Jazz on the radio

There are many facets to the jazz and improvised music we hear on the radio: programs about styles from the past or the very latest in improvisation, recordings by musicians from particular regions, concerts and, sometimes, even festivals.

This variety has above all been brought about by the ever-growing promotional work done for the scene over the last few decades by Germany’s public broadcasting corporations, whereas in the private sector the opportunities for listening to jazz are few and far between, with Berlin’s Jazz Radio as an example.


The presence of jazz on German radio is very much geared to the approach adopted by the public broadcasting stations to this genre of music. They are in fact one of the mainstays of the German jazz scene both on a regional, as well as national level. The reason for this is that they are instrumental in organising close cooperation between the working pool of the public broadcasting corporations (ARD), the Deutschlandfunk station, Deutschlandradio Kultur and the jazz musicians, festivals and local event organisers.

On a regional level festivals and radio concerts provide platforms for the local scene, alongside activities organised by clubs, universities and the local councils. They facilitate the informal exchange of news and information within jazz networks about artists or groups, even in areas that are far away from the main conurbations.

The ARD with its extensive range of programs plays a vital role here. With about 380 hours of regular jazz programs every month a total of 4,500 hours of jazz music were broadcast in 2008 over the airwaves, cable or internet and were able to be received all over Germany. Additional jazz programs, for example, about festivals with concert broadcasts or historical features, accounted for a further 800 broadcasting hours.

Alongside the jazz programs on the radio there are also the telerecordings of individual jazz events, like the Burghausen Jazz Festival made by Bavarian TV, which are then broadcast in the various other German states via several Channel Three – Germany’s regional public channels. Nevertheless, apart from a few special features on cultural channels like arte and 3Sat, jazz is hardly ever seen and heard on television in Germany.

Radio and sponsorship

The term “jazz scenes” implies the existence of different regional spheres that boast diverse forms of dynamic potential. A region’s strength can be assessed on various location factors like the number of event venues, festivals or concert series. An important factor in the context of these festivals or concert series is the supportive function of the public broadcasting stations.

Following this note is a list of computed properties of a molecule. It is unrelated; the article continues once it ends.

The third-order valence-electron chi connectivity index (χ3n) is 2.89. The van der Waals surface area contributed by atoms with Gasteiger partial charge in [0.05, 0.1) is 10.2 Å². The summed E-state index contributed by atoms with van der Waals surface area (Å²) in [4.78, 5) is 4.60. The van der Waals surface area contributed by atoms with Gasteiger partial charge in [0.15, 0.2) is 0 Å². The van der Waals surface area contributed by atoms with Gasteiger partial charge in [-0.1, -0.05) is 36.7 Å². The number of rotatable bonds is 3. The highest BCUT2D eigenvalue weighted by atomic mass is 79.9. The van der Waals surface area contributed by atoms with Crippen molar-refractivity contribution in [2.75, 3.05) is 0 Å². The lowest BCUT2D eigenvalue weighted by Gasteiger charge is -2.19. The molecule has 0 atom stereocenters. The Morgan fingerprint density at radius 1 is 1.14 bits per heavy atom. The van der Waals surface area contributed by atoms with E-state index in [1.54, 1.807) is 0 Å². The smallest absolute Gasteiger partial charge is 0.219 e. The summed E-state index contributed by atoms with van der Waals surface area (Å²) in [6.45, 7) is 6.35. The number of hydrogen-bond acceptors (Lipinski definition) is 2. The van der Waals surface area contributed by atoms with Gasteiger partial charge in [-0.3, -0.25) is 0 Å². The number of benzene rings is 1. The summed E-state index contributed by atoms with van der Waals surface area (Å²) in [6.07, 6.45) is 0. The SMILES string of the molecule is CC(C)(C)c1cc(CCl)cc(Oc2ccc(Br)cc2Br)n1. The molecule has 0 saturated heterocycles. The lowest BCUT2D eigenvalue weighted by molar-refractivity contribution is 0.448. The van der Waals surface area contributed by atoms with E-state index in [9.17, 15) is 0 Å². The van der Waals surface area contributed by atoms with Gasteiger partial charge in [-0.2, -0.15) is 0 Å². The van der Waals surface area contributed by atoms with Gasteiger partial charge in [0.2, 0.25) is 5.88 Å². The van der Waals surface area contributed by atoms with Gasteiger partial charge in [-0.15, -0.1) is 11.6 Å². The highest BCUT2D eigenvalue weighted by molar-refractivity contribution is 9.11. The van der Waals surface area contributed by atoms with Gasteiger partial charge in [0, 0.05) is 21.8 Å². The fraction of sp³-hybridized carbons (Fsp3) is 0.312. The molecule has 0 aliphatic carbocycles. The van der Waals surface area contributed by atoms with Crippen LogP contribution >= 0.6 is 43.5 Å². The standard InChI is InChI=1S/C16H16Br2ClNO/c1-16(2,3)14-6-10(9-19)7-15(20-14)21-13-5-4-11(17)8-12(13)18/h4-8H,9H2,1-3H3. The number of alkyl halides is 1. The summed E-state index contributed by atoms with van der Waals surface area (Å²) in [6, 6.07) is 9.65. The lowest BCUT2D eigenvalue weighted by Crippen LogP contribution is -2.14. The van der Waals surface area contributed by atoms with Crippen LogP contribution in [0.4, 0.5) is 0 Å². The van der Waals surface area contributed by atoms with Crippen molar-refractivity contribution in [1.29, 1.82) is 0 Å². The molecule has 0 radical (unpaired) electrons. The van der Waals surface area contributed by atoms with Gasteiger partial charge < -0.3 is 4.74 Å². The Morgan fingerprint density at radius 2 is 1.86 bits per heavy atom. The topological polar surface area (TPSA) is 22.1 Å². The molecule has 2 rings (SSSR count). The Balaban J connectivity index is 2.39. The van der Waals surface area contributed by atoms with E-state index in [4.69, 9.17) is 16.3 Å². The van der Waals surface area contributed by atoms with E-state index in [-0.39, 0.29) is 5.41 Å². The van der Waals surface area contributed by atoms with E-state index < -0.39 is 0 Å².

It is not a case of the media exploiting a festival, but more an upgrading of a town, region or a federal state from the point of view of media policy, as well as the actual support and sponsoring of the event itself. In 2008, by hooking local festivals up with the editorial staff of jazz radio programs, a total of 28 festivals and concert series all over Germany, for example, were able to be documented as having enjoyed the benefits of this particular aspect of support.

Recordings, Prizes, Big Bands, Internet

Due to the radio stations’ technological facilities they provide the perfect environment for studio productions and these are of great help indeed to young jazz musicians when trying to get their careers off the ground. For many artists recordings and productions like these are important steps along the road to success, as they represent a hallmark of acoustic and creative excellence that goes way beyond the actual recordings themselves. It is a kind of musical visiting-card, often opening new perspectives of the work of an artist.

The jazz prizes of various German radio stations like the Mitteldeutscher Rundfunk (MDR), Südwest-Rundfunk (SWR) or the Westdeutscher Rundfunk (WDR) ensure furthermore that national attention is paid to the local jazz scenes. Politico-cultural series like the WDR’s Jazzstädte in NRW (The Jazz Cities of North Rhine-Westphalia) support a sustainable access to the music, equally as much as “Jugend jazzt” (Youth goes jazz) which is a more nationally oriented event. Furthermore the ARD is proud of its orchestral prowess with its regional orchestras like the hr Big Band (Hessischer Rundfunk), the NDR Big Band (Norddeutscher Rundfunk), the WDR Big Band and SWR Big Band. When it comes to recordings and concerts, they have proved their worth so many times that they are among the top ensembles of the genre.

Alongside the classic radio programs Internet presence is becoming more and more important. All of the stations in the ARD pool are represented in the cyber world of the Internet and offer various streaming services and features. It is also the place where a rapidly growing competition is coming into force from both nationally and internationally active private web radio stations. What the public stations have to offer however is an absolutely viable alternative to the private broadcasting stations, especially when it comes to the educational objectives of the German Constitution, like editorial quality, variety of content and a clear profile.